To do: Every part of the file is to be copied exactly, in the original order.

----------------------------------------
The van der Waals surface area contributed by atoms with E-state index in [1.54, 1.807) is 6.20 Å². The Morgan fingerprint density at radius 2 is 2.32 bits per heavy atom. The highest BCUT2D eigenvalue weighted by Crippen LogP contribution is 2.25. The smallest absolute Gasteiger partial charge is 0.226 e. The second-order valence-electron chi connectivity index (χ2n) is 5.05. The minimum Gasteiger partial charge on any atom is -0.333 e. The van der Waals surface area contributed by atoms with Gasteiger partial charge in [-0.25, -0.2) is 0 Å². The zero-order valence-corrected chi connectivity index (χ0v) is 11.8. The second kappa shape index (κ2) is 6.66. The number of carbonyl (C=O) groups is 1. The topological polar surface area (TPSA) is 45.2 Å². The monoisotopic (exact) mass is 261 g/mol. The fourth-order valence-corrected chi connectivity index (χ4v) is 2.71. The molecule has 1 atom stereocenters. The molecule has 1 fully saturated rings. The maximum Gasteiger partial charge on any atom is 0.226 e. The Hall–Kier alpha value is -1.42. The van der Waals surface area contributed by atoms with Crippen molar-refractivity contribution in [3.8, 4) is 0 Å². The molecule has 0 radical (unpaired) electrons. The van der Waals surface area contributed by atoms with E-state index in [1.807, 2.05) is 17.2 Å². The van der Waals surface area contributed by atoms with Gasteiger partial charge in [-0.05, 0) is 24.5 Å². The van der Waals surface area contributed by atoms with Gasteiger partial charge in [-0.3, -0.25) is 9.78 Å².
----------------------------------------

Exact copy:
The van der Waals surface area contributed by atoms with E-state index in [1.54, 1.807) is 6.20 Å². The Morgan fingerprint density at radius 2 is 2.32 bits per heavy atom. The highest BCUT2D eigenvalue weighted by Crippen LogP contribution is 2.25. The smallest absolute Gasteiger partial charge is 0.226 e. The second-order valence-electron chi connectivity index (χ2n) is 5.05. The minimum Gasteiger partial charge on any atom is -0.333 e. The van der Waals surface area contributed by atoms with Gasteiger partial charge in [-0.25, -0.2) is 0 Å². The zero-order valence-corrected chi connectivity index (χ0v) is 11.8. The second kappa shape index (κ2) is 6.66. The number of carbonyl (C=O) groups is 1. The topological polar surface area (TPSA) is 45.2 Å². The monoisotopic (exact) mass is 261 g/mol. The fourth-order valence-corrected chi connectivity index (χ4v) is 2.71. The molecule has 1 atom stereocenters. The molecule has 1 fully saturated rings. The maximum Gasteiger partial charge on any atom is 0.226 e. The Hall–Kier alpha value is -1.42. The van der Waals surface area contributed by atoms with Crippen molar-refractivity contribution in [3.8, 4) is 0 Å². The molecule has 0 radical (unpaired) electrons. The van der Waals surface area contributed by atoms with E-state index in [1.807, 2.05) is 17.2 Å². The van der Waals surface area contributed by atoms with Gasteiger partial charge in [-0.05, 0) is 24.5 Å². The van der Waals surface area contributed by atoms with Gasteiger partial charge in [-0.3, -0.25) is 9.78 Å².